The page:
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Gone: One Man...One Tomb...One Sunday

Gone: One Man...One Tomb...One Sunday

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Gone: One Man...One Tomb...One Sunday

197 pagine
3 ore
Mar 1, 2016


The most significant event in history—the day Jesus vanquished death on Calvary’s cruel and biting cross—is the crowning achievement of God’s brilliantly executed plan of redemption.  And as Rod Parsley suggests, the resurrection is the apex of our faith and hope in Christ.
In Gone Parsley takes readers on a profound journey to deepen our surface-level understanding of what happened between the first Good Friday and Easter Sunday by exploring the cultural, historical, and biblical context of Jesus’s death, burial, and resurrection. Once readers’ eyes of understanding are opened to what truly happened that weekend and what one man, in one tomb, on one Sunday accomplished—their Christian walk will be irreversibly and eternally transformed. 
Mar 1, 2016

Informazioni sull'autore

Rod Parsley es pastor de la Iglesia World Harvst, en Columbus, Ohio, una iglesia dinamica que supera las 12,000 personas de assistencia cada semana y que toca vidas alrededor del mundo. Es tambien un gran impulsor de cruzadas evangelisticas e importante conferencista. El y su esposa, Joni, tienen dos hijos, Ashton y Austin.

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Anteprima del libro

Gone - Rod Parsley



Why do you seek the living among the dead?

He is not here.

LUKE 24:5–6

AMAN WHO AT twenty-six years of age has already earned the right to be considered one of the greatest military heroes is sick and starving. He lies exhausted but sleepless on the concrete floor of a tiny jungle prison cell along with nine other US prisoners of war. At six feet, two inches tall, he weighs scarcely one hundred twenty pounds.

For Captain William Dyess, US Army Air Force, the Philippine island of Mindanao is a very long way from home. Home is little Albany, Texas, a few miles outside of Abilene. The pilot has already survived the ordeal that came to be known as the Bataan Death March. This was followed by a year of unspeakably punishing captivity at the hands of the Japanese military. He has watched countless friends and comrades die in the most brutal and shocking ways imaginable.

Dyess is only one of thousands of more-dead-than-alive American, British, and Filipino prisoners suffering unbelievable hardships in Imperial Japan’s infamous network of prison camps. What sets him apart is that he chose to be here. He could have avoided this, but he refused freedom, allowing another soldier to escape capture in his stead. It was a heroic decision that he made not once, but twice.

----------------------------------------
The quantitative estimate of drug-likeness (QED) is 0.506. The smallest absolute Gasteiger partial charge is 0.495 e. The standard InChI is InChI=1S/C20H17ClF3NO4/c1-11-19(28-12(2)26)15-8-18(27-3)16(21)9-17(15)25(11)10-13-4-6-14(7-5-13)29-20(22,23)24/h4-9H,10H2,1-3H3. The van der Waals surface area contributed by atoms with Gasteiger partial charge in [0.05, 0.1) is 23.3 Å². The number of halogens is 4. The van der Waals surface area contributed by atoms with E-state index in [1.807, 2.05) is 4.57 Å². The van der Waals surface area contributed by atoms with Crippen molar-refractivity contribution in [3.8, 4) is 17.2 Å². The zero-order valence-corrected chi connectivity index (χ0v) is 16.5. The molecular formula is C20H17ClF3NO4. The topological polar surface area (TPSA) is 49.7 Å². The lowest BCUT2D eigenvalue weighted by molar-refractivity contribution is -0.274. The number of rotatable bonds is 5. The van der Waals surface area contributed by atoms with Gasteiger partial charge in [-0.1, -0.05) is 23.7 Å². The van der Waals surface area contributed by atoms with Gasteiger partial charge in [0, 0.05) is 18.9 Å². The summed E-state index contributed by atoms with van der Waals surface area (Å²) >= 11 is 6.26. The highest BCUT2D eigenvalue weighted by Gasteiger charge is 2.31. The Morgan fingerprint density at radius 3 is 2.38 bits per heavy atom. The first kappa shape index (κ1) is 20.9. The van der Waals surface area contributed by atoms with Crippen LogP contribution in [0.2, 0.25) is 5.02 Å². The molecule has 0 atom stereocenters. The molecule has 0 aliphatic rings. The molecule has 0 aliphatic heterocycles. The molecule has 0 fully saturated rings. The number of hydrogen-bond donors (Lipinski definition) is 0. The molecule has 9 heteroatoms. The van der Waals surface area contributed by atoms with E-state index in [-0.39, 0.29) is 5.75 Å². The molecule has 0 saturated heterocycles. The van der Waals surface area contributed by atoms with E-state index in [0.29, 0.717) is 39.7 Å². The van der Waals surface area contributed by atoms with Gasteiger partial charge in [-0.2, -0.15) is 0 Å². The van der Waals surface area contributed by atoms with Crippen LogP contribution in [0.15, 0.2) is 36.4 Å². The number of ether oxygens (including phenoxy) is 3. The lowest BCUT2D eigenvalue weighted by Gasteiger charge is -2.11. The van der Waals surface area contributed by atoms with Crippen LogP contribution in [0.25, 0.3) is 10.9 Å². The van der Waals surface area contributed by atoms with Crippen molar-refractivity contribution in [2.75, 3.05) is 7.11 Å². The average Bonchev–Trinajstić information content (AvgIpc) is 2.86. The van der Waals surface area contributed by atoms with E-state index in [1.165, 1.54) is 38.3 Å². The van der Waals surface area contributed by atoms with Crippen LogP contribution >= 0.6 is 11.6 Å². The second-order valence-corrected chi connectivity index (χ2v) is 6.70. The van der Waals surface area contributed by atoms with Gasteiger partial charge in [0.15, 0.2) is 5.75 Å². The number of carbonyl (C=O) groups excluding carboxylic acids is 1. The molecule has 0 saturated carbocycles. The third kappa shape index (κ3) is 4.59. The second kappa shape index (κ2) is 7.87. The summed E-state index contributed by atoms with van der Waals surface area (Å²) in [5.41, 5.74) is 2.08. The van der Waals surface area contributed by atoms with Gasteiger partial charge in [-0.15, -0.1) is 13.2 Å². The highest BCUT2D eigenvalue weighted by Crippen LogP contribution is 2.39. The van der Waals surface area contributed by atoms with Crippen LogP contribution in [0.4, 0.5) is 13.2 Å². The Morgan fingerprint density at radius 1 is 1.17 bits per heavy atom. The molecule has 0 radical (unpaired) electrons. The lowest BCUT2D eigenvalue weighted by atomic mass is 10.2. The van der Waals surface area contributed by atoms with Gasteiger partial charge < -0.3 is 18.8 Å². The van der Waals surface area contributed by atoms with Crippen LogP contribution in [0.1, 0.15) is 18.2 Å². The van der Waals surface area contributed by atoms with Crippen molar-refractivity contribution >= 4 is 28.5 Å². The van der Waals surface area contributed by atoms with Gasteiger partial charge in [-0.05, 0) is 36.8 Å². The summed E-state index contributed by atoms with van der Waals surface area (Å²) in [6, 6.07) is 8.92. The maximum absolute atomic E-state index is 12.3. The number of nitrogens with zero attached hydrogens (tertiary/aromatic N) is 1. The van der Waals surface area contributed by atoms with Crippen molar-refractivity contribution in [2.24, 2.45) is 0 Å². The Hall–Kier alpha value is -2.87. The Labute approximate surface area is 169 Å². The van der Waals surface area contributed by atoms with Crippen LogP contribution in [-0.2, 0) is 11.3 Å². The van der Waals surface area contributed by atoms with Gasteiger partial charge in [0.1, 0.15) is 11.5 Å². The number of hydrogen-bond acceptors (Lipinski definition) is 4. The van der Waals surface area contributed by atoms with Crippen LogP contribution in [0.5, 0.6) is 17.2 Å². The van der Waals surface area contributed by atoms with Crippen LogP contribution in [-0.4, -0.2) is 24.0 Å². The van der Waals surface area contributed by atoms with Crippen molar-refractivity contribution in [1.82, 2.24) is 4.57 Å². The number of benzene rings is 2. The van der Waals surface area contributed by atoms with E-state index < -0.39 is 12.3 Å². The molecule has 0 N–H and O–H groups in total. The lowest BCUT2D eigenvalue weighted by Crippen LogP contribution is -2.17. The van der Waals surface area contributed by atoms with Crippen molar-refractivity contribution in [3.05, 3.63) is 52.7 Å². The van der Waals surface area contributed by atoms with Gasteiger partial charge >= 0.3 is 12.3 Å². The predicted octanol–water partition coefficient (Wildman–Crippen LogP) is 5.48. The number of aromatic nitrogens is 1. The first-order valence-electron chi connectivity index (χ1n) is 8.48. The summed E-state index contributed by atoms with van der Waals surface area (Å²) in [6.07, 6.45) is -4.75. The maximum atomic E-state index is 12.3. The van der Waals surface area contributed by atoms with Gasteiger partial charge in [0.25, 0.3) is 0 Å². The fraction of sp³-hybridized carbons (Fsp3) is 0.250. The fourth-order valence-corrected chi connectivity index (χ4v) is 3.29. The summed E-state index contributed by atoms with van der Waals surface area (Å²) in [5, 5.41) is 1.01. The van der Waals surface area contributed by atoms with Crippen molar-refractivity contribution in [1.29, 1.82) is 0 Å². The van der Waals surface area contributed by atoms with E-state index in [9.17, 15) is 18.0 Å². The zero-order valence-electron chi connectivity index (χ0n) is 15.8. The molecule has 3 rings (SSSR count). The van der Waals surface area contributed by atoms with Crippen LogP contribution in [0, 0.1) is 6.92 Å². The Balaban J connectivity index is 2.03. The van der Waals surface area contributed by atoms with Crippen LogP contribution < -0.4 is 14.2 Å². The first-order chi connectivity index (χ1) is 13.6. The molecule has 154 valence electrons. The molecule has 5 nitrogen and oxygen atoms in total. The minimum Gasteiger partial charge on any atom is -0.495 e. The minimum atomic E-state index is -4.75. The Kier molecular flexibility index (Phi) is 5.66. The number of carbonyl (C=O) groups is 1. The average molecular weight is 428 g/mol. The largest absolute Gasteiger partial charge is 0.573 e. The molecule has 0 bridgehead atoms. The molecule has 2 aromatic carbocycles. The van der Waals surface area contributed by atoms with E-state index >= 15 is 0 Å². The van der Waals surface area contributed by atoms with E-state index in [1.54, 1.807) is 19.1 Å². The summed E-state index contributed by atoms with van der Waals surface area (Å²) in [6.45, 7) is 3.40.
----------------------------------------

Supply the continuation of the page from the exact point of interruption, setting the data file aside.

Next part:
It hadn’t even been two years since America entered the global conflagration that was World War II. Even so, among the battle-hardened warriors of the greatest generation, Captain Dyess’s exploits as a P-40 Warhawk pilot and his unflinching fearlessness in the face of grave danger were already the makings of a mighty military legend. Lying in that squalid cell racked with pain, he would be astonished to learn that one day an air force base in Abilene would proudly bear his name. On this day, however, Dyess had only two things on his mind. The first was to help himself and his comrades survive another day of hell in the Davao Penal Colony, a prisoner of war (POW) camp. Second, he thought of escaping so the world could learn the deplorable truth about what his fellow servicemen and their allies were brutally suffering as captives in this part of the world. He believed that if the United States military leadership and the American people could be informed of the barbarous and atrocious treatment of Allied prisoners, he might be allowed to lead an effort to rescue all of them before they all succumbed to starvation, disease, and systematic torture.

As background, it’s important to understand just how badly the war in the Pacific was going for the United States in order to grasp how truly desperate the situation was in which our honorable servicemen found themselves.

On December 7, 1941, with the sudden and brutal Japanese attack on Pearl Harbor, the United States lost a significant portion of its naval fleet in that half of the world. The blow was designed to cripple America’s ability to respond to Japan’s true objective: taking control of the entire southeastern Pacific by driving America out of the Philippine Islands. That strategy proved devastatingly effective.

Immediately after the Pearl Harbor attack, the Japanese invaded the Philippines. Within ten days, Japanese General Masaharu Homma estimated that most of the US Air Force in the region had been destroyed. By January 2, 1942, the Japanese controlled Manila. General Douglas MacArthur, commander of the US Army Forces in the Far East, was forced to withdraw to Australia. When he arrived, he uttered his famous line, I came through and I shall return.¹ After another week of relentless Japanese advances, Homma had the only remnant of US forces cornered in Bataan, a peninsula of the main island of Luzon.

In Bataan, roughly seventy thousand American troops and twenty-six thousand Filipino civilians were cut off and running out of ammunition, parts, and food. Anything that could be eaten—monkeys, dogs, cavalry horses—was. Even so, it took the Japanese four full months to overrun Bataan. Captain Dyess, commander of the Twenty-First Pursuit Squadron, was a major reason why. His strategic offensive tactics were exceptional, especially considering the dire circumstances surrounding

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